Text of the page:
Semantic Cue System - the system of monitoring students use when understanding meaning in a text. Involves students relating text to their prior knowledge and experiences to make meaning. (Winch et. al., 2010, p.32).
Setting
: Year 5 classroom
Content Descriptor
: ACELT1608 'Identify aspects of literary texts that convey details or information about particular social, cultural and historical contexts' (ACARA, 2013b).
Learning Intention
: To be able to identify ways that Pearl and Charlie swap gender steretypes and why.
Setting
: Year 6 Classroom
Content Descriptor
: ACELT1617 'Identify the relationship between words, sounds, imagery and language patterns in narratives and poetry such as ballads, limericks and free verse' (ACARA, 2013c)
Learning Intention
: To be able to identify the relationship between colour and the narrative in Fox.
The teacher reads Pearl Barley and Charlie Parsley, but swaps the names so that Charlie is loud and extroverted while Pearl is quiet and introverted. Students are prompted with the question 'How are Pearl and Charlie normal?' After students answer and debate if necessary, the teacher re-reads the story, this time with the correct names, showing students the pictures. Students, after some discussion if necessary, must write down 10 ways the characters challenge societies ideas about boys and girls and why its important.
Text Analyst Practice
Using visual pictorial cue system as many of the challenging ideas are presented in the illustrations.
Text Analyst Practices - part of the Luke and Freebody Four Resources Model. The 'ways readers critique the underlying and unstated assumptions in a text and the way a text attempts to position them as readers' (Winch et. al., 2010, p.40).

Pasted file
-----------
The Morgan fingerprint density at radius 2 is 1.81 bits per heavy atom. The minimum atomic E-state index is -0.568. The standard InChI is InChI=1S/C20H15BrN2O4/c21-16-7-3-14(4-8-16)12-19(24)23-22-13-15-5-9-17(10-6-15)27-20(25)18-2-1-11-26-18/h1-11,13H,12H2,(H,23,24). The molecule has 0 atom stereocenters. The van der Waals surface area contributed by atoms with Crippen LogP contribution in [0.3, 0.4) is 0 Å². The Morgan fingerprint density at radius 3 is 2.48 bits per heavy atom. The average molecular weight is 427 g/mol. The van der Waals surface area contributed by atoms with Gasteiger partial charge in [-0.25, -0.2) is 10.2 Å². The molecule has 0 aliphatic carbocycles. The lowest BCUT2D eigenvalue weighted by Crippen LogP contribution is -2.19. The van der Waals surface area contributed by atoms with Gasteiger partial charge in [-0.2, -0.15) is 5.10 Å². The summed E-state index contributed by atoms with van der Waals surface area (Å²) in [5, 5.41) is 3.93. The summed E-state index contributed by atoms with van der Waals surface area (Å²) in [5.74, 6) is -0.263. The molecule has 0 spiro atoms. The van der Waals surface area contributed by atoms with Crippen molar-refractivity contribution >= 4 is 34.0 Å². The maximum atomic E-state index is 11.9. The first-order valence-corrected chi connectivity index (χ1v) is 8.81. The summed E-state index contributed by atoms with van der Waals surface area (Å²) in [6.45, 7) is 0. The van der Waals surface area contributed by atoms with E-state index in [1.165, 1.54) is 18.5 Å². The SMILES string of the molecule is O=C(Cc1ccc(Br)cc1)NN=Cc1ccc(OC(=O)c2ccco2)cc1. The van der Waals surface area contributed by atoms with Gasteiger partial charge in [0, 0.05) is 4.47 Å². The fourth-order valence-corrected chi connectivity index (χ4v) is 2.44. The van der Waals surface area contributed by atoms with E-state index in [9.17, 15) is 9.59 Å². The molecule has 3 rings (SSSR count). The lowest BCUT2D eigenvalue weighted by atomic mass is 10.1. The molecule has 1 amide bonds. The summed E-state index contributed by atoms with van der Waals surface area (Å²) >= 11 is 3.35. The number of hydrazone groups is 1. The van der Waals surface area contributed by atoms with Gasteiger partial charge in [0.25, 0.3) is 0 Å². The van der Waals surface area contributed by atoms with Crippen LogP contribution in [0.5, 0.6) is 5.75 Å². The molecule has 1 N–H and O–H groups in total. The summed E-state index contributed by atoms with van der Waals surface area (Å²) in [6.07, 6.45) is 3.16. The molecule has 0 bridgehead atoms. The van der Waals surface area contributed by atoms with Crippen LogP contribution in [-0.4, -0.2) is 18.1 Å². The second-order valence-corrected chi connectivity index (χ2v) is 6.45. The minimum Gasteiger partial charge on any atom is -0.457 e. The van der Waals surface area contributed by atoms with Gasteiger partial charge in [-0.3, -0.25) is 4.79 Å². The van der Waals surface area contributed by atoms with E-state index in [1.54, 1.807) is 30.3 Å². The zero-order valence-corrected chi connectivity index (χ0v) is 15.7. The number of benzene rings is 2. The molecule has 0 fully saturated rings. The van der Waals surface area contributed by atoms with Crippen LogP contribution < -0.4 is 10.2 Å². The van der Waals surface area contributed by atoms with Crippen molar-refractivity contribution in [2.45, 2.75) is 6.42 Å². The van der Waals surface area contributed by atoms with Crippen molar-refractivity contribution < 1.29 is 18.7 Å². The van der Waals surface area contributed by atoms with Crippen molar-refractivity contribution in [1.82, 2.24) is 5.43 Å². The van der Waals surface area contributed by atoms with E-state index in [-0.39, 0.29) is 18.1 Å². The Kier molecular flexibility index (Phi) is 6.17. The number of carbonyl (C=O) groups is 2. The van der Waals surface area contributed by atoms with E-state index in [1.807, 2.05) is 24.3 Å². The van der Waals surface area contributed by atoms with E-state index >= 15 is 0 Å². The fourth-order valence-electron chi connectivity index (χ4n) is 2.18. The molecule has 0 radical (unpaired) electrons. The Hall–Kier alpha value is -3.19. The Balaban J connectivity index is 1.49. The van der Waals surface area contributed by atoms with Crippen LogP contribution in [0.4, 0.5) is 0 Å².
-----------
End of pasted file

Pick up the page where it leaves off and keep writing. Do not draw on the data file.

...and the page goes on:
Visual Pictorial Cue System - the system of visual elements which contribute to meaning in a text by repeating or adding to information (Winch et. al., 2010, p.36).
Students are given a handout with a table on it. The table has rows stating key moments in the story Fox. The next column gives the option to circle red or blue in each row and then in the last column comment on whether the resulting plot outcome was positive or negative. As the teacher reads Fox, students circle whether the illustration for each key moment has blue or red elements. The students later fill out whether that moment had a positive or negative impact on Magpie and Dog. Students will see a correlation between blue hued moments being positive and red moments being negative.
Fox arrives
Blue/Red
Negative, Fox is bad and takes Magpie away.
Example
Text Analyst Practice
Using visual pictorial cue system to interprete colours of illustrations.